The availability of helium has been risky and the output of many of the earlier main sources has been declining. New sources have recently been found and many projects have been realised, thanks to which the availability is stabilising and increasing. Since 2000, helium recovery and recycle systems have been developed. The first systems were built for pure helium applications, e.g. in magnetic resonance imaging (MRI) research centres as university cold labs and in big hospitals using MRI. Impure helium is collected from exhaust pipes and compressed into high-pressure cylinders, bundles, or cylinder containers, which are delivered to the liquefaction plant, where the impurities are removed and the helium molecules are liquefied and redelivered to customers. Some studies have also been conducted to build up purification units to purify gaseous helium for reuse in welding applications.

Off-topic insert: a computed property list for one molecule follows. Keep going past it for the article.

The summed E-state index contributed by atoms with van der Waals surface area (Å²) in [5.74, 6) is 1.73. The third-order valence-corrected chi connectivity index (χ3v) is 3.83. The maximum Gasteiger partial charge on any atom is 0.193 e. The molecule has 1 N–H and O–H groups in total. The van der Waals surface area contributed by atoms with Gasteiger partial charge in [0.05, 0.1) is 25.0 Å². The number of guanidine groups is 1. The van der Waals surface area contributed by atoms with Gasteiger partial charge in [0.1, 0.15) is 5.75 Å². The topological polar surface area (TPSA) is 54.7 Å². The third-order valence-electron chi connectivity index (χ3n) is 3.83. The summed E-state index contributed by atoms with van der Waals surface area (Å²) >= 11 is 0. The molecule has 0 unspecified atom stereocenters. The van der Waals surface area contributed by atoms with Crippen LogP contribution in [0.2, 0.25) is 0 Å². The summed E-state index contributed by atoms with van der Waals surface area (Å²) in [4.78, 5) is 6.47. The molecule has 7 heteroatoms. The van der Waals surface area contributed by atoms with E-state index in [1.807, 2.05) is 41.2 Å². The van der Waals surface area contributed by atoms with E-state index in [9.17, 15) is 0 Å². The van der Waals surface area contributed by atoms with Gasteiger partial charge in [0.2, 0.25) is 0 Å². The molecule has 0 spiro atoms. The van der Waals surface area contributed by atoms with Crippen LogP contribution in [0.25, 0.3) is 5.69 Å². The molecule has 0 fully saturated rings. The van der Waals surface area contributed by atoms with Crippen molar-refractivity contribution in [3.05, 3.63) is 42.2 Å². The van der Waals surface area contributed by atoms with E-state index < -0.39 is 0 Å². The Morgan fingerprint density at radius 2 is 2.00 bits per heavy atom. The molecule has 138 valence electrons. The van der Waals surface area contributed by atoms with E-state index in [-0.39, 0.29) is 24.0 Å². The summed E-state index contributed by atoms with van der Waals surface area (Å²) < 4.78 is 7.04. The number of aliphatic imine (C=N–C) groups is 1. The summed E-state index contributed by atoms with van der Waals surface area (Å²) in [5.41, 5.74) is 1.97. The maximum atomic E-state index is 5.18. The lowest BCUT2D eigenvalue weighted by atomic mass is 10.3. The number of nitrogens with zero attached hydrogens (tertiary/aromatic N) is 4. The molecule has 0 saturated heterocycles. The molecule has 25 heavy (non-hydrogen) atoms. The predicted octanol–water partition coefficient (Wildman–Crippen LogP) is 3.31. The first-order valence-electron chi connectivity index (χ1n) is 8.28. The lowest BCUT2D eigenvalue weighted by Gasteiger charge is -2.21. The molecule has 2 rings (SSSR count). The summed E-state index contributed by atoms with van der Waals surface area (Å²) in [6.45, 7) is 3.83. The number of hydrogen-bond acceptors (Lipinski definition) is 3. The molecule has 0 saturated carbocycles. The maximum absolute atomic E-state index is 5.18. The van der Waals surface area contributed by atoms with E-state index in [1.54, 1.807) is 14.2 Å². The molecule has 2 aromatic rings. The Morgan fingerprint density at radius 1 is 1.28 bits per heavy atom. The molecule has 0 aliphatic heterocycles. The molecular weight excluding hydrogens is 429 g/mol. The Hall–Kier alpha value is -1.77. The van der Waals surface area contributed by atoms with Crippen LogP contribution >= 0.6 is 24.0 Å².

In this paper, we describe how to use multi-variable decision analysis to facilitate offshore oil and gas platform decommissioning. We implemented decision analysis as a software tool (PLATFORM) to clarify and evaluate decommissioning alternatives against a comprehensive set of objectives, including both market and non-market values. Decommissioning options selected for in-depth analysis were complete platform removal and partial removal to 85 feet below the water line, with the remaining structure converted to an artificial reef. PLATFORM performed key analyses of the impacts of each option (e.g., on costs, fishery production, air emissions). The analysis found a near-consensus of stakeholders in support of partial removal and a “rigs-to-reefs” program.